I was lucky enough to be standing right by the edge of the runway with a camera when this happened. The camera, an RAF K24, used 5" wide roll film, was originally designed for aerial photography, with two hand grips, a trigger, and a large crank for advancing the film. It weighed about 20 lb. and was not ideally suited to high speed action photography!.
This was not something I normally did. I was a pilot, not an official photographer, but I had signed out this camera to record the performance of a new towed-target launching system we were developing on the Trials Flight.
Click on an image, then click your browser's BACK button to get back to this page
When the nose wheel collapsed it forced the guns in the nose back into the fuel tank, which ruptured. As it skidded past a few yards away, I captured the instant the fuel caught fire.
After it passed, leaving a trail of burning jet fuel, I started running towards where it was coming to rest, hoping like hell the pilot would be able to get out by himself.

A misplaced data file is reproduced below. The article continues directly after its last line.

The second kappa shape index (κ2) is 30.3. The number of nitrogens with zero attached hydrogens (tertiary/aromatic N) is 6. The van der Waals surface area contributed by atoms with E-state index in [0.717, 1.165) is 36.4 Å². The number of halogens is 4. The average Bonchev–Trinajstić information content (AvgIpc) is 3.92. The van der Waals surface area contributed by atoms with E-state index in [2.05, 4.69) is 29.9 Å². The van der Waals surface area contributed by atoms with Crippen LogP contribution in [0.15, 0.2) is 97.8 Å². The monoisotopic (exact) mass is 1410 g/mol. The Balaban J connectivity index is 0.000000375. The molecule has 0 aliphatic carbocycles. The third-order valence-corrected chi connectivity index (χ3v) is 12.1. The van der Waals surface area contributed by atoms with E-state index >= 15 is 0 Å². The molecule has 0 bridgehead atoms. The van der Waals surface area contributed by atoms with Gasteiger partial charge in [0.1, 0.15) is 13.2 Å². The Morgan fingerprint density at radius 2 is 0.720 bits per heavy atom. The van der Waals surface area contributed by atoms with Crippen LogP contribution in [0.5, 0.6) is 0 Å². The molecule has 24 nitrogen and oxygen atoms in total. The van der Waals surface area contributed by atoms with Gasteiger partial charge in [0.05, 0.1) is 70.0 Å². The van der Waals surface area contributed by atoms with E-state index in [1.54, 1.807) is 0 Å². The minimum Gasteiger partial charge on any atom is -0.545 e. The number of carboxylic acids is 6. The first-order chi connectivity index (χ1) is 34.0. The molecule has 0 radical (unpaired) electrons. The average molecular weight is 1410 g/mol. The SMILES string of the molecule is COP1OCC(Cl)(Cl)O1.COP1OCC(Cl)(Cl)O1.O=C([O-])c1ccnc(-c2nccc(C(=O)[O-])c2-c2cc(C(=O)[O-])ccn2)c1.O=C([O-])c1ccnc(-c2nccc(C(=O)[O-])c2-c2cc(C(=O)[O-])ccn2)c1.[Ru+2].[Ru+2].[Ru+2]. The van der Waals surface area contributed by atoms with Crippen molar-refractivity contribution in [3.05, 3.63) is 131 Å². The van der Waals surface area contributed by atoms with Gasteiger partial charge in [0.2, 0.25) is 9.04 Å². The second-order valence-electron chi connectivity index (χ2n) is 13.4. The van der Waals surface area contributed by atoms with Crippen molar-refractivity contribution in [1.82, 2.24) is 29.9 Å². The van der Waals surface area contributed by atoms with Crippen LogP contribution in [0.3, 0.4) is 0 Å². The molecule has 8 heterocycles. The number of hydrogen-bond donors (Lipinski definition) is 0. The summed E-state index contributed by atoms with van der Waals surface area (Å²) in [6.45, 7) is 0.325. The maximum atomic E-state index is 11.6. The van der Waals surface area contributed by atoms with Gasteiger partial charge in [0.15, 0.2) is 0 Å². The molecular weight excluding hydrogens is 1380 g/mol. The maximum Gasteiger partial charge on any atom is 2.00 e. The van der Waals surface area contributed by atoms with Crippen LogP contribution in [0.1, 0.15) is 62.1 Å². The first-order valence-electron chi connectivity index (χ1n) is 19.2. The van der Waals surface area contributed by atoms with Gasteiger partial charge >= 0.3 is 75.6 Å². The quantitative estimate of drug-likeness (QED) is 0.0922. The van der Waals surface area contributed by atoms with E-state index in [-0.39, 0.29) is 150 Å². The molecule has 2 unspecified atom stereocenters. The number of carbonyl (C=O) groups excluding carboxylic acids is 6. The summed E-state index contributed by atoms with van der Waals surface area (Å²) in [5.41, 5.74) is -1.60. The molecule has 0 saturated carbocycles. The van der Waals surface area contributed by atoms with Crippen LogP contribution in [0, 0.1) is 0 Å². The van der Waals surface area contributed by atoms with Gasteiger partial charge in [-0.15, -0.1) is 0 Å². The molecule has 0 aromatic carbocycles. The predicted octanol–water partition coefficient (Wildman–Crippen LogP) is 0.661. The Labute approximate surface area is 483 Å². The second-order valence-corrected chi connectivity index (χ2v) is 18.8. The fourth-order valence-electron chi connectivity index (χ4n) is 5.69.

The fire was hard to put out since the airfield's main fire truck was being repaired and the only one available was this small auxiliary with a limited amount of foam and CO2 extinguishers. Here you see the fire suppressed in a fog of CO2 while the aircraft is being turned to point in a safe direction. The guns were still loaded and the ejection seat still armed, so there was real danger of explosion. But everyone got lucky, particularly the pilot and photographer!